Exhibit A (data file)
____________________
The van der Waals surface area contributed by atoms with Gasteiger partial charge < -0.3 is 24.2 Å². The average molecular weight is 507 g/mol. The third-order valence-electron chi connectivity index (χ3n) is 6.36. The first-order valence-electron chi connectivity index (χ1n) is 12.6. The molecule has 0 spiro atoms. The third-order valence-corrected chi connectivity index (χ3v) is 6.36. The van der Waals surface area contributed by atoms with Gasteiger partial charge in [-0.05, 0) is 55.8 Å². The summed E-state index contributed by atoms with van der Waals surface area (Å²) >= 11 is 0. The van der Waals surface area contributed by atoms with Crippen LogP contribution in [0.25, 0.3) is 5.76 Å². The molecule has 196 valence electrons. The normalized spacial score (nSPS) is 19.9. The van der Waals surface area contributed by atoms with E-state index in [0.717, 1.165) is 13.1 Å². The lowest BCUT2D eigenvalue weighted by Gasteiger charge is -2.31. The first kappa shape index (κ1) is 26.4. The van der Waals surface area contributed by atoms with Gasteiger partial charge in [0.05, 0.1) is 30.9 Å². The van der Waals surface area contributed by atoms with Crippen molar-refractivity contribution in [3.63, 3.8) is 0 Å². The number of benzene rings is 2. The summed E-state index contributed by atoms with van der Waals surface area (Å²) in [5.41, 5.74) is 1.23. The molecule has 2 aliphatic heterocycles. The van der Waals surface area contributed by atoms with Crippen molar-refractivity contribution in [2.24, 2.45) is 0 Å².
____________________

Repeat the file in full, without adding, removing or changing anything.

The van der Waals surface area contributed by atoms with Gasteiger partial charge < -0.3 is 24.2 Å². The average molecular weight is 507 g/mol. The third-order valence-electron chi connectivity index (χ3n) is 6.36. The first-order valence-electron chi connectivity index (χ1n) is 12.6. The molecule has 0 spiro atoms. The third-order valence-corrected chi connectivity index (χ3v) is 6.36. The van der Waals surface area contributed by atoms with Gasteiger partial charge in [-0.05, 0) is 55.8 Å². The summed E-state index contributed by atoms with van der Waals surface area (Å²) >= 11 is 0. The van der Waals surface area contributed by atoms with Crippen LogP contribution in [0.25, 0.3) is 5.76 Å². The molecule has 196 valence electrons. The normalized spacial score (nSPS) is 19.9. The van der Waals surface area contributed by atoms with E-state index in [0.717, 1.165) is 13.1 Å². The lowest BCUT2D eigenvalue weighted by Gasteiger charge is -2.31. The first kappa shape index (κ1) is 26.4. The van der Waals surface area contributed by atoms with Gasteiger partial charge in [0.05, 0.1) is 30.9 Å². The van der Waals surface area contributed by atoms with Crippen molar-refractivity contribution in [3.63, 3.8) is 0 Å². The number of benzene rings is 2. The summed E-state index contributed by atoms with van der Waals surface area (Å²) in [5.41, 5.74) is 1.23. The molecule has 2 aliphatic heterocycles. The van der Waals surface area contributed by atoms with Crippen molar-refractivity contribution in [2.24, 2.45) is 0 Å².